Capturing User Input

One of the most important things you can do with your script is prompt a user for input, then capture that input for your use.

 

Using the read command to capture user input

Frequently you will need to ask a user for some kind of input. Within a running script, for instance, you may ask for information:

echo “Please enter name of the binary file to copy to your local directory.”

The user is expected to type in that file name, then press the Enter key. Their input is available to you as long as you capture it immediately:

read FILENAME

Now you can, for instance, echo it back:

echo $FILENAME

Or you can do something with that information:

cp /bin/$FILENAME ~/

It’s important to be clear what FILENAME holds: the name of the file, not the actual file.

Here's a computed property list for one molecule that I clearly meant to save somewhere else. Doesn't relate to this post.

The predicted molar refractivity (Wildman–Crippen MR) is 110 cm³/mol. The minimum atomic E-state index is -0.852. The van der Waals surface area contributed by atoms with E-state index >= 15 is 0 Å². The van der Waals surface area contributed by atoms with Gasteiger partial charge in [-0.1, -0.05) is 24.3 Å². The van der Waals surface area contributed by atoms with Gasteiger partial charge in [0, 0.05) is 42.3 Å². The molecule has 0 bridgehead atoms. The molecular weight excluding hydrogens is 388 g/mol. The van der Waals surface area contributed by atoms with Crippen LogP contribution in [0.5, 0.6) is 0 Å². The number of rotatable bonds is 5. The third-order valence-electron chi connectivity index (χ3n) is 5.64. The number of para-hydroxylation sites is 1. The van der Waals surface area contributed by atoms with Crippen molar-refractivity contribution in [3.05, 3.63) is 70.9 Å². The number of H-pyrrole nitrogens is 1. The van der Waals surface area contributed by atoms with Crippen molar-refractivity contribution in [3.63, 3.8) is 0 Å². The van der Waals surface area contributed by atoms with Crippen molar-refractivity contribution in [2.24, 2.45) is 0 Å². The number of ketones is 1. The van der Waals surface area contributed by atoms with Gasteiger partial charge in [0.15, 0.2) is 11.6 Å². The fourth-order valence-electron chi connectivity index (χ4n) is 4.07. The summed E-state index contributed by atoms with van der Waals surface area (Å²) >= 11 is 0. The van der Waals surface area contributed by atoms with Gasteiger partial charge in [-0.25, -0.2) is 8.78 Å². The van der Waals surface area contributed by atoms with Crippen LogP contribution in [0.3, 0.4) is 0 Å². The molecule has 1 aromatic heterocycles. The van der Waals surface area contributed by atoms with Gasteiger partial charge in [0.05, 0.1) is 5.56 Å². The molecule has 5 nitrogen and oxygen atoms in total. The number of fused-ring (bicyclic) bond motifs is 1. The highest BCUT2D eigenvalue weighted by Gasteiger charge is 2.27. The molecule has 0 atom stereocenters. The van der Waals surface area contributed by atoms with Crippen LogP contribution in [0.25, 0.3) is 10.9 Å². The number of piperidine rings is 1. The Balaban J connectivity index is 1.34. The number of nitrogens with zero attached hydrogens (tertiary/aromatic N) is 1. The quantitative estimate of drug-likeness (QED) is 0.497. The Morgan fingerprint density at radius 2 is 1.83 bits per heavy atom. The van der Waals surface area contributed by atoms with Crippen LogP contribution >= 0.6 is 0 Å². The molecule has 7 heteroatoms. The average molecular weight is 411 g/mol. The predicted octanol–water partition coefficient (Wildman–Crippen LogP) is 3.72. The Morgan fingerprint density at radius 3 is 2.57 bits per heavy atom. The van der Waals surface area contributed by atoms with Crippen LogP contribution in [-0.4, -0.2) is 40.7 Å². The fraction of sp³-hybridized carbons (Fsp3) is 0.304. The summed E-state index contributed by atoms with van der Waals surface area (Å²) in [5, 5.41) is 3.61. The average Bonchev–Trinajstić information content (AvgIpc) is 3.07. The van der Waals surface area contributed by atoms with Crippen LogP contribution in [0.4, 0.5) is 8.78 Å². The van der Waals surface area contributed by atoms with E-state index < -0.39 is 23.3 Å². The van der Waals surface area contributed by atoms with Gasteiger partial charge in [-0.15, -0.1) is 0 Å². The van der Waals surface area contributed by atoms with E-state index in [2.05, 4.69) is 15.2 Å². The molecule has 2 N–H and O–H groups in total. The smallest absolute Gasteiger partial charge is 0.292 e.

You may want to use something that looks more like a system prompt:

echo -n “Enter the name of an animal: “

Note the use of the -n option to prevent a new line after the echo command.

 

Open your script hello.sh.

Prompt the user for their name, then greet them before running the original lines of the script.

Run the script using your name.

Now run the script using a pseudo-name with a space in it. What happens?

 

Debug Hint: During development, you should consider echoing values back whenever they are entered, in order to confirm that you’re getting what you expect.

Now is the time to test values with spaces in them to make sure your script handles them properly!